With a slight contemporary voice, Ophelia still is everything you’d want from a movie set in the Middle Ages. Sword fighting, sumptuous gowns, a touch of madness and non-American accents…what more could you want?
Chances are, a whole lot more. And fortunately, Ophelia delivers, and not just in big names. The movie transports Daisy Ridley from a galaxy far far away and puts her centre stage as leading lady Ophelia. Born out of nobility, her boldness as a young grubby lass catches the eye of Queen Gertrude (Naomi Watts), who immediately appoints her as her lady-in-waiting. Ophelia quickly becomes a favourite and is entrusted with the Queen’s secrets. All this becomes more complicated when she captures the attention of Prince Hamlet (George MacKay) and from there, we’re thrown into what many of us would recognize as Shakespeare’s Hamlet.
Except that it isn’t. I suspect that Hamlet aficionados might have a field day tearing up this script. Before that happens though, it should be noted that this movie is actually based on Lisa Klein’s novel of the same name. As someone who is unfortunately quite a “Hamlet noob”, I had no prior baggage of writing late night essays or having scrutinized Hamlet’s “to be or not to be”. I had no loyalties to the original author and came in wanting just a great night out. And that is exactly what I got.
Ophelia obviously takes some liberties, allowing us to see how she climbs the ranks to being Queen Gertrude’s favourite. One of the things I really loved was Gertrude’s complexities. It would have been so easy to make her a one-dimensional person. I mean, God knows we’ve seen this many times. The evil queen who can do no right, with a pseudo-daughter who can do no wrong. Instead, Naomi Watts plays a queen that is quite refreshingly human. We’re giggling in one scene at her indiscretions and then horrified the next at what she’s capable of. I might be making her sound like she suffers from mood swings, but instead, she’s someone who isn’t simply black or white, and hence, is relatable. Her connection with Ophelia is at times quite touching, and to see that relationship develop before it inevitably unravels feels quite bittersweet.
To be honest, my biggest fear about this movie stemmed from the Hamophelia duo (see what I did there…okay I’m sorry). I’ve never seen Daisy Ridley in a prominently romantic role. I’ve also never heard of George MacKay. Who is this guy? Oh wait, he was in Captain Fantastic. Actually, that was a great movie. So maybe this one will be okay. And it was okay. In fact, it was more than okay. Ridley and MacKay have some great chemistry on screen. It’s the sort of teenage romance that has just enough cringe to make you smile – because, if we’re honest, we’ve all been there. Ultimately, I’m just glad that we weren’t made to watch hours of two people (even if they are two fairly good looking people) pashing and then having to believe that it’s romance. The movie throws in more aspects that actually feel quite Shakespearan, such as witty innuendos and secret trysts. Anyway, there’s enough complexity to the relationship that helped me appreciate that it isn’t just “lust at first sight”.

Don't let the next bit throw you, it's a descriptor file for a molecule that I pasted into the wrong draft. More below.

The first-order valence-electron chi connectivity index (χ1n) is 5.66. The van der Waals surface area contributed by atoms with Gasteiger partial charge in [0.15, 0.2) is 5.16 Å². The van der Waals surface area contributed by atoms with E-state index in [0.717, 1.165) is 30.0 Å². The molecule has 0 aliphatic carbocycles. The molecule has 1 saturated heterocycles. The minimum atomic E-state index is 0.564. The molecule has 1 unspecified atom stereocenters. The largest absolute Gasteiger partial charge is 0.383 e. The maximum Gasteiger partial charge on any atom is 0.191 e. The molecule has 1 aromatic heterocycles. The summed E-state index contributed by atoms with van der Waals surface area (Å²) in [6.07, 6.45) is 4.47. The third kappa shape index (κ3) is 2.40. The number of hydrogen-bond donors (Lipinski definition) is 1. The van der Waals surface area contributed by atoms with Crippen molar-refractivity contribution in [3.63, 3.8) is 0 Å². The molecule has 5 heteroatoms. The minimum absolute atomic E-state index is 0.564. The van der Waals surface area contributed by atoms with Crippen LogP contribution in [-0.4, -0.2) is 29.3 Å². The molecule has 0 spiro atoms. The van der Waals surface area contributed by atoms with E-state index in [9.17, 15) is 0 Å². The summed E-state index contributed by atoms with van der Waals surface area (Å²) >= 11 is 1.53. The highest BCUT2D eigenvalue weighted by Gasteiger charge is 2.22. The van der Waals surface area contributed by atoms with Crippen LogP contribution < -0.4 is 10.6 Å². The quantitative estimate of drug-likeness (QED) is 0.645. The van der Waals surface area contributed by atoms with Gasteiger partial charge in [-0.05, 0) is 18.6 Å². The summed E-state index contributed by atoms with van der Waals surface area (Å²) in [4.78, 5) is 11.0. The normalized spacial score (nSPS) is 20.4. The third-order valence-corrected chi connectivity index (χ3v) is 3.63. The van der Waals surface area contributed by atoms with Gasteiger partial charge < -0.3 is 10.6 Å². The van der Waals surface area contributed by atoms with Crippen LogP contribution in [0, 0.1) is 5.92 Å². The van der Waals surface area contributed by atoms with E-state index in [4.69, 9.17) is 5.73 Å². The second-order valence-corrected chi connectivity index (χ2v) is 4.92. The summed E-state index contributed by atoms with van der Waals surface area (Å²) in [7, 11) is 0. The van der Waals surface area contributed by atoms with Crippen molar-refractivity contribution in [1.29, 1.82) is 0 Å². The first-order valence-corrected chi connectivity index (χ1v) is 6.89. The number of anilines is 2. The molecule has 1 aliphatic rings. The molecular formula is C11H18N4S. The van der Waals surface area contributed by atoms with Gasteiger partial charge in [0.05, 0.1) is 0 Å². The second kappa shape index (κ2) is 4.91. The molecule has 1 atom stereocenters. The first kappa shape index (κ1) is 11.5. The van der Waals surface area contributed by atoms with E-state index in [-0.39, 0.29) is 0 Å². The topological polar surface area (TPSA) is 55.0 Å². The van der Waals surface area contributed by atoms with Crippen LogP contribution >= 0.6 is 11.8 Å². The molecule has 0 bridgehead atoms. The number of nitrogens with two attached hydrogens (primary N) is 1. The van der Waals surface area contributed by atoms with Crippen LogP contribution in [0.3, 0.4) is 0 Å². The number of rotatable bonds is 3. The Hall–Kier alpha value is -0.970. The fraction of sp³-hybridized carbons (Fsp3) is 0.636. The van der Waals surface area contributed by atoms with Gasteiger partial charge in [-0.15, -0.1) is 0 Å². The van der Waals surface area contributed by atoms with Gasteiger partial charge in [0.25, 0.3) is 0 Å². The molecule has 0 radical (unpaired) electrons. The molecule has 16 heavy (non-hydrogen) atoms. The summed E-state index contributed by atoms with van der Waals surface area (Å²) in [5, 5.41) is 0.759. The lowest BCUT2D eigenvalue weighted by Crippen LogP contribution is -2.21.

MacKay plays the hotheaded Hamlet who finds it hard to back down from a challenge – or from a girl in a wet gown. I’m personally glad that his monologues are gone and instead we’re given a “teenage brain” trapped in a prince’s body. Sometimes, this result is pretty funny. At other times, it’s a source of heavy on-screen tension. Meanwhile, the strong and booksmart Ophelia is a worthy counterpart. Despite her confidence in who she is, Ophelia is a girl who is on the edge of innocence, and Ridley portrays this extremely well.
Here, Ophelia is a character who, for me, is reminiscent of Drew Barrymore’s Danielle in Ever After (a movie that I’ve watched far too many times), proving yet again that a female protagonist who can read, with a love of nature and a slightly ungainly (but endearing) walk is still a winning formula.